Proofs: Philosophers and theologians provide proofs of immortality, but they do not set their lives accordingly. So they in fact provide a counter-demonstration of what they purport to prove - their acts are the most convincing refutation of immortality. Kierkegaard compares them with wedded matrons who have been subjected to many expressions of (erotic) love but never enjoyed love itself (as passion). Socrates is in that respect like a girl who stakes everything on the weak hope that (s)he is beloved (by immortality).
Ignorance: Socrates stakes his life on the condition that the soul is immortal, but he does not possess any certainty about it. He puts the question of immortality in a "problematic manner": If there is an immortality. Thus he is cognitively a doubter or an ignorant. But nobody was more in truth (in paganism) than Socrates while in his ignorance. Ignorance is the adequate expression of the relationship between the eternal truth and the existing individual. The eternal truth which is not paradoxical in itself becomes paradoxical by being related to an existing person. This relation must remain a paradox as long as the individual exists. But in risking his entire life he provides a more effective proof of immortality than anything one can derive from philosophical assertions about the nature of the soul. The certainty of immortality is rooted in subjectivity and the quality of existential appropriation (reduplication).
Distinction: In contrast to logic and epistemology, which are interested only in the thought content and the content of our utterances, existentialism focuses on the relationship sustained by the existing individual. "The objective accent falls on WHAT is said, the subjective accent on HOW it is said."
Integrity: Kierkegaard is convinced that the "how" is more fundamental than the "what". When the "how" is scrupulously rendered, the "what" should follow. That the quality of our existential stature is crucial for the assessment of our veracity attests the principle which places integrity over orthodoxy. In the light of this principle it is easy to understand the saying that what is "in itself true" may become untrue in the mouth of such and such person. This personal moment of truthfulness is an essential part of what Kierkegaard calls the "how" of utterances or the "mode of the relationship". The "how" refers to the passion of inwardness, i.e. subjectivity (Kierkegaard's "all the passion of infinity" is what we call "inner integrity"). This is why it matters who speaks, almost as much as what the person is saying, and much more than the demeanor of the speaker, his expression or the modulation of his voice.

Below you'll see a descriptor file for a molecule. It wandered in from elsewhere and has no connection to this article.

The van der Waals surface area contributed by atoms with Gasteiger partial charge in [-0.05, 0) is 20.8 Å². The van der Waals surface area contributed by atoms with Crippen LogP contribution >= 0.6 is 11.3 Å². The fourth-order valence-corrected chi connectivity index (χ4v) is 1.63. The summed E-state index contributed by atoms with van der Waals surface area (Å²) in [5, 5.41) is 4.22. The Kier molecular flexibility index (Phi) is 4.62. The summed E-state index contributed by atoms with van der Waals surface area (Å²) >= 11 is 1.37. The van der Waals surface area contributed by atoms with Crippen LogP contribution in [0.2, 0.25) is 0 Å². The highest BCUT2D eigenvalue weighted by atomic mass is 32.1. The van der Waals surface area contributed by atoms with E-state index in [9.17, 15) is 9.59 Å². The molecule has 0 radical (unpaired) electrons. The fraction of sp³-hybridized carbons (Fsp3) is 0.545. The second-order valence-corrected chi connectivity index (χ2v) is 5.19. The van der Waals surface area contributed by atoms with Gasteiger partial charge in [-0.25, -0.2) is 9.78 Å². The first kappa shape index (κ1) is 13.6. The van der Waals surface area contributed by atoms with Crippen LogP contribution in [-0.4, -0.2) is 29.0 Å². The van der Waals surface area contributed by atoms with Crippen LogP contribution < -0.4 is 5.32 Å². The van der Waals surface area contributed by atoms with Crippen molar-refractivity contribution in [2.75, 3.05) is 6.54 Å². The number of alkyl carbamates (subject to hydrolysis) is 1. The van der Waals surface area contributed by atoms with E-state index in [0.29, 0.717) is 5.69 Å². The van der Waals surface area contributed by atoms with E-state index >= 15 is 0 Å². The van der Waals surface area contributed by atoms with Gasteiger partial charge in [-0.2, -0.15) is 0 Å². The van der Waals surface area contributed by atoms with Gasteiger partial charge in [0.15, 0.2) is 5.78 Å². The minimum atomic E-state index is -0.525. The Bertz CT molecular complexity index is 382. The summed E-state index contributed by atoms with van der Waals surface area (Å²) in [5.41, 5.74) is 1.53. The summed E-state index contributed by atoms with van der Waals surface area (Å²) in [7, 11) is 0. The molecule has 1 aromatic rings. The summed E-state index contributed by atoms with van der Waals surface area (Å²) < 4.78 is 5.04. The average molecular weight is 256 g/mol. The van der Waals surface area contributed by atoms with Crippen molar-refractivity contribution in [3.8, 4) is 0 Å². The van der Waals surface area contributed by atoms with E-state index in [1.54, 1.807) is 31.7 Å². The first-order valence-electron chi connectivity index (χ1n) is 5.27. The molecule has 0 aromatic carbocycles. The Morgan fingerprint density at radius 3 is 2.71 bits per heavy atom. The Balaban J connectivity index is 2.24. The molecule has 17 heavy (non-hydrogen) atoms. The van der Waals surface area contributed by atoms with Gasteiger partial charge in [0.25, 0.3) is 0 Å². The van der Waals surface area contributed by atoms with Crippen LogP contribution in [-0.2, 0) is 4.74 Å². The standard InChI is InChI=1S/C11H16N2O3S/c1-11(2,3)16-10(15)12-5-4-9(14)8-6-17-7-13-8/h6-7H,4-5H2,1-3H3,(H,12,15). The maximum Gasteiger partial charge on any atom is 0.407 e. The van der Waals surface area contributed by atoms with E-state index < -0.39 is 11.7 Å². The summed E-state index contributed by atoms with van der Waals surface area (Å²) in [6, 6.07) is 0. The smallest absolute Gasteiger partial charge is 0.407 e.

Dissemination: In ancient times only a few knew the truth by virtue of their individual readiness to take the risk of infinite engagement.
In modern times everyone knows the truth, simply because it is being transmitted and proclaimed as something objectively available.
But the inwardnes of the truth appropriation stands in the inverse relationship to the extent of its dissemination within Christendom.
Limited Value: The infinite passion of subjectivity that sincerely puts everything at risk possesses "more truth" than the entire System of Philosophy which lacks enthusiasm and personal commitment. The adjective "more" (truth) indicates in fact that Kierkegaard does not renounce the objective truth entirely and does not treat it as worthless. But it has its limits, especially if separated from our subjectivity. Living truthfully is man's primary task in life. Having right beliefs follows from this as a matter of course.
Deficiences: The ideal of objective truth is in itself deceptive. Objective truth is not achievable and if achieved it remains objectively uncertain despite its assertoric formulations. In that respect the objective uncertainty of subjective truth is no argument against it.
The truth about God is not gained through detached theoretical inquiry, but through the proces of existing. To believe in objectivity as such, based on what the others say, is like laughing at a joke because someone said it was funny.
Insanity:

These defects of objective truth do not mean that it is irrelevant what a person believes. Kierkegaard wants to say only that proper objective beliefs are existentially worthless without the involvement of our subjectivity. In themselves they could lead to insanity even when presented as a disinterested commitment to pure truth and objectivity. A detached assistant professor is not less crazy than a passionate character who is out of touch with reality - in fact he is more pitiable (the president of the Plato society who does not believe in Plato's doctrines). The pervasive extension of scientific objectivity to the whole of life is ridiculuous and insane (causes a lack of emotional and human interest).

Appropriation: